5. I said, even now only, it may be, this was a confession of his crime; but now I will be more resolute, and tell you peremptorily, this was a confession; for, without all question, Zaccheus, as. the case stood now with him, was in no humour of justifying himself, he had no mind to boast his integrity in his office; or, if he had, he might be sure that common fame (if that were all, yet that alone) might be a sufficient argument, at least too great a presumption against him, to confute him. But, to put it out of question, our Saviour himself, by applying the tenth verse of this chapter to him, acknowledgeth him for a sinful, undone man; one that had so far lost himself in the wandering mazes of this wicked world, that unless Christ himself had taken the pains to search and inquire after him, and, having found him, by the power and

, might of his grace to rescue and recover him from the error of his ways, by restoring him his eyes, whereby he might take notice towards what a dangerous precipice he was hastening, there had been no possibility but at last he must have needs fallen headlong into the gulf of destruction.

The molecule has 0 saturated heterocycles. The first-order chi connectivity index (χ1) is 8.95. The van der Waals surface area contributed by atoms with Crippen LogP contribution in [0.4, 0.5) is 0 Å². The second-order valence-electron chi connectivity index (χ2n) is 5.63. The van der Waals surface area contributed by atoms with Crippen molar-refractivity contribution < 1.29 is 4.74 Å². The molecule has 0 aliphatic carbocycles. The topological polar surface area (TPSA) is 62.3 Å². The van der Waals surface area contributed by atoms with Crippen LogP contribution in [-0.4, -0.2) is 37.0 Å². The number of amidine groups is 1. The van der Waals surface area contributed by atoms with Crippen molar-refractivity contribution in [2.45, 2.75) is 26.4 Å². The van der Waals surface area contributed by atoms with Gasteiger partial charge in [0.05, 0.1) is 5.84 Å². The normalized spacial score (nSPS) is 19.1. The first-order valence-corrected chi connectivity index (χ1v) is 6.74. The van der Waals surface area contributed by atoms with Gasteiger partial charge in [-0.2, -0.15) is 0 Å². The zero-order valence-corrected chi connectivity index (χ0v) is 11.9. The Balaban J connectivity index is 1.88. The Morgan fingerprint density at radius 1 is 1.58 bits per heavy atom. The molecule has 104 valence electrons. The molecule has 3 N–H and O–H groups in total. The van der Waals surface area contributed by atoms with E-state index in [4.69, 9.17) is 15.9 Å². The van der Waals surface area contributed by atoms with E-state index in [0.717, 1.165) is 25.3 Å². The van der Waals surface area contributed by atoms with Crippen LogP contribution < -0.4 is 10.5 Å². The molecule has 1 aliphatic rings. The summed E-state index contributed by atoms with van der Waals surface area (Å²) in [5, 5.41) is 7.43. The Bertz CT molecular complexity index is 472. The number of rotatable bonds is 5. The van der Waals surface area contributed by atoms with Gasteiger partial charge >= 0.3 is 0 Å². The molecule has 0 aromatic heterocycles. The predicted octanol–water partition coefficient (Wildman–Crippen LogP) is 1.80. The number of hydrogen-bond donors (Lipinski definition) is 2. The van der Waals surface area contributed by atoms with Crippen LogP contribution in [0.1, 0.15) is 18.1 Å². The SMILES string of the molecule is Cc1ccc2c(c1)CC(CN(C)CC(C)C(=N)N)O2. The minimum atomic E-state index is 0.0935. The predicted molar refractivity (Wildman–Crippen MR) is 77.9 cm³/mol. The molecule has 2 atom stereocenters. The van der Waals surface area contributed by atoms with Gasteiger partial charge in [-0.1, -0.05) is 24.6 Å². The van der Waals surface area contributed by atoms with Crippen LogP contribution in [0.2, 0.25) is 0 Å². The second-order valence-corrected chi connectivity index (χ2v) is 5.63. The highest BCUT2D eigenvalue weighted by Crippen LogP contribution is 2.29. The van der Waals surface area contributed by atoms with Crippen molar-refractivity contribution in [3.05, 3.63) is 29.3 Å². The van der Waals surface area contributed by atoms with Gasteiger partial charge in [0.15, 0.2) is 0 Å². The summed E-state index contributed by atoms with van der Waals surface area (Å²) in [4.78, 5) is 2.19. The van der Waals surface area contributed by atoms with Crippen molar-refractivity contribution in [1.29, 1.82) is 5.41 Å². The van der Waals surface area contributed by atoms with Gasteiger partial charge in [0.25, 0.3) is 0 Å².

6. Now it being, I suppose, evident, that Zaccheus was guilty, and that in a high degree, and openly and scandalously guilty of the crime here discovered; there is no doubt to be made, but that he, who was so willing to unlock and disperse his ill-gotten treasures, would not begin to divert his covetousness upon his sins; he would not hoard them up, but would place his glory even in his shame; and whereas he had been the servant and slave of sin, he would wear his shackles and fetters, as signs of the glorious victory, which through Christ he had won, and emblems of that blessed change, which he found in himself, being rescued from the basest slavery that possibly can